The prospects of multiple Fos claims have already pushed more than one Sipp provider into administration and I fear more will follow despite this judgment.
That in turn is likely to put further demands on the Financial Services Compensation Scheme.
Recently Liberty Sipp has gone into administration apparently on the back of the weight of the potential Fos claims. Interestingly, in April, I noted on the FSCS website regarding Liberty the following warning: “For FSCS to be able to pay your claim we must prove that Liberty Sipp Ltd failed in its due diligence – in other words, did Liberty Sipp Ltd do certain checks on the non-standard investments that would hold their customers’ pension funds before accepting them into its Sipp investment portfolio?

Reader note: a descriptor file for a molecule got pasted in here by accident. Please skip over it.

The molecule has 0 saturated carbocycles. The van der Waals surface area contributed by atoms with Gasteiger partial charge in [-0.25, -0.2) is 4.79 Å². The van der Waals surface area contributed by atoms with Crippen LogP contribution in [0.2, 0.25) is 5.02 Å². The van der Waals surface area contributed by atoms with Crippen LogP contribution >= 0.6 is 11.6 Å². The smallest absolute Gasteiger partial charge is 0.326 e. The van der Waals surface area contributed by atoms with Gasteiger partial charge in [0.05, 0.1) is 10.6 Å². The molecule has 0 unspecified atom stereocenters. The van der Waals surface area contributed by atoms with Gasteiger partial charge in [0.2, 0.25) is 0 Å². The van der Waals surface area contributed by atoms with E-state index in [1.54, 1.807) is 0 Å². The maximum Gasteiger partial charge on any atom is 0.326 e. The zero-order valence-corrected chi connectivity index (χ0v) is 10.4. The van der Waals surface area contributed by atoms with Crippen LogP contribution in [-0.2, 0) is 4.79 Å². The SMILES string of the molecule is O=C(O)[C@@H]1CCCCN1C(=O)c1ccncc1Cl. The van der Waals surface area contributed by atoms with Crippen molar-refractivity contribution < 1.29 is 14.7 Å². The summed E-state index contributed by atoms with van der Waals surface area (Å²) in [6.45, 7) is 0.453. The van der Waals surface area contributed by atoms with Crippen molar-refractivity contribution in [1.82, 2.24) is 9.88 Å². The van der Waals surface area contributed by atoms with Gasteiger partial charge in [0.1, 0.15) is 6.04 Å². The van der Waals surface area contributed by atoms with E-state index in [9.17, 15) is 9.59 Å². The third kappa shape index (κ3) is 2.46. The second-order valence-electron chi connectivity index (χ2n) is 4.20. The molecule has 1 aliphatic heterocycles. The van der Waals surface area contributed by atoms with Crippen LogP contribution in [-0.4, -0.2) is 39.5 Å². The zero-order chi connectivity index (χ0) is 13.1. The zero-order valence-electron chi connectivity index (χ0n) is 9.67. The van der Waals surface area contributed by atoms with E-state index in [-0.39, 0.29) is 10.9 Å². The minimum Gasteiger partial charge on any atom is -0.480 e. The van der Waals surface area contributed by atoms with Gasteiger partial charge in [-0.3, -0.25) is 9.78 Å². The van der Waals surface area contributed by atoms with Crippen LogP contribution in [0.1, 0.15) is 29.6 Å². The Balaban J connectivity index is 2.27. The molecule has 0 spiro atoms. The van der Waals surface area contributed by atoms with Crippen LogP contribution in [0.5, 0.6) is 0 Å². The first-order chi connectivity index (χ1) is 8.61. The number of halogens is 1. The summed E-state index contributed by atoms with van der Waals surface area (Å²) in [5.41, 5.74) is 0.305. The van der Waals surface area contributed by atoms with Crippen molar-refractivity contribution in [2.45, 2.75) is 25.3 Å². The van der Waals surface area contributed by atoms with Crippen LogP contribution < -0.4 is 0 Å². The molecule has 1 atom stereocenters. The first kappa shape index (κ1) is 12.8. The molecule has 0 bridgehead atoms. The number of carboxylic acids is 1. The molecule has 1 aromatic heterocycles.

“Did it make sure they were appropriate for a Sipp, and did it identify any potential issues with them? Also, if it did identify potential issues, did it tell the customer?”
How does that square with the Carey judgment?
It appears to me that the FCA may have found it convenient for CMCs to pursue providers via the Fos and then the FSCS, so that the whole industry, including the adviser community, ends up paying.
It will be interesting to see if in future determinations the Fos reassesses what is “fair and reasonable”.
However, much will depend on the outcome of the expected appeal in the Adams case.
Watch this space.
John Moret is principal of MoretoSipps